The proportion of the world’s population living in extreme poverty will pass below 10 percent for the first time this year but due to the economic slowdown caused by the coronavirus pandemic and the ongoing Russia-Ukraine conflict, hunger would spread from a looming food crisis across the globe. (Photo: De Visu/Shutterstock)
Sourced from the net by Tracy Cabrera
GENEVA, SWITZERLAND — The coronavirus pandemic that has slowed world economies now aggravated by the conflict between Russia and Ukraine has triggered a worldwide food crisis that could cause millions of deaths, particularly in countries with the most number of poverty-stricken families and unemployed.
This is the assessment and warning of the Global Fund to Fight Aids, Tuberculosis and Malaria (GFFATM) based in Geneva, which underscored the possibility that the food crisis sparked by the war in Ukraine would kill millions by leaving the hungriest more vulnerable to infectious diseases, potentially triggering the world’s next health catastrophe.
Grain shipments from the world’s fourth-largest exporter of wheat and corn have been stopped by a Russian naval blockade of Ukraine’s Black Sea ports and this has raised concern as the specter of shortages and hunger has over low-income countries.
According to GFFATM executive director Peter Sands, the knock-on effects of the food shortages (would) mean many will die not only of starvation but from having weaker defenses against infectious diseases due to bad nutrition.”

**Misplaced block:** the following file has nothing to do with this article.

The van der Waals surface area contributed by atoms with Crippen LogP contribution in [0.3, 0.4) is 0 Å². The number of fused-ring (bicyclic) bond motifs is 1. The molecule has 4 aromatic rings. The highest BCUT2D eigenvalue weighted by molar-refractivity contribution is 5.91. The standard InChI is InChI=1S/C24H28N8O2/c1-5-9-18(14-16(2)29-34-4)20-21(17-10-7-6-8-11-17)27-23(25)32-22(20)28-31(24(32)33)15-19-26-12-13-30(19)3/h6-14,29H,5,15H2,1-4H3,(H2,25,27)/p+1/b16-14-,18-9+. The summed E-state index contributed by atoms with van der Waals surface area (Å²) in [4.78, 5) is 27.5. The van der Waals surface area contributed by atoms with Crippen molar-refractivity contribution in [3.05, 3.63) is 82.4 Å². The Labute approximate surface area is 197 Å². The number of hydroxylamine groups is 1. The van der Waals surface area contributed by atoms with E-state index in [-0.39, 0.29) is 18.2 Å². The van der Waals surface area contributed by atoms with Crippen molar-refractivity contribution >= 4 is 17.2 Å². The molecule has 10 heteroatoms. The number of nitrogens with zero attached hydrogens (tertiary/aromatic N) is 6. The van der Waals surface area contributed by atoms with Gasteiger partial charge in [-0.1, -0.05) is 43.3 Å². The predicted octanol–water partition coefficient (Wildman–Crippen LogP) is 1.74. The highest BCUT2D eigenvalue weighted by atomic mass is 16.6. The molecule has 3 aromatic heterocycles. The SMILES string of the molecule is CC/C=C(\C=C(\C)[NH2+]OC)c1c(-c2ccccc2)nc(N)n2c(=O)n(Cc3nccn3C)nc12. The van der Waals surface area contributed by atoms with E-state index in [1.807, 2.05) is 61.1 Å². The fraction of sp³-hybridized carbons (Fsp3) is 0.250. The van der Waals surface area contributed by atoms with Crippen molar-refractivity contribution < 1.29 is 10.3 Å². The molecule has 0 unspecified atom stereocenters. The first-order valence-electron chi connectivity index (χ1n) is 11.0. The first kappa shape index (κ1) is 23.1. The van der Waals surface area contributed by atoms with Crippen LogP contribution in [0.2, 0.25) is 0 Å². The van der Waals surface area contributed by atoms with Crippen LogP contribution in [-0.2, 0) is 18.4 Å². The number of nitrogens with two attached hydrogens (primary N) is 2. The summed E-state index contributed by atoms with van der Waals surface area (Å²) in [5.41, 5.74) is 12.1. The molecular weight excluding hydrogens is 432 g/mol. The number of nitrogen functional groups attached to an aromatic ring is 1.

“I think we’ve probably already begun our next health crisis. It’s not a new pathogen but it means people who are poorly nourished will be more vulnerable to the existing diseases,” Sands pointed out in an interview on the sidelines of a G20 health minister meeting in the Indonesian city of Yogyakarta.
“I think the combined impact of infectious diseases and the food shortages and the energy crisis . . . We can be talking about millions of extra deaths because of this,” he added.
The head of the major aid organization advised that world governments (c)ould minimize the impact of the food crisis by providing frontline healthcare to their poorest communities, who will be the most vulnerable, the British former banker who now heads the $4 billion fund said. (ai/mtvn)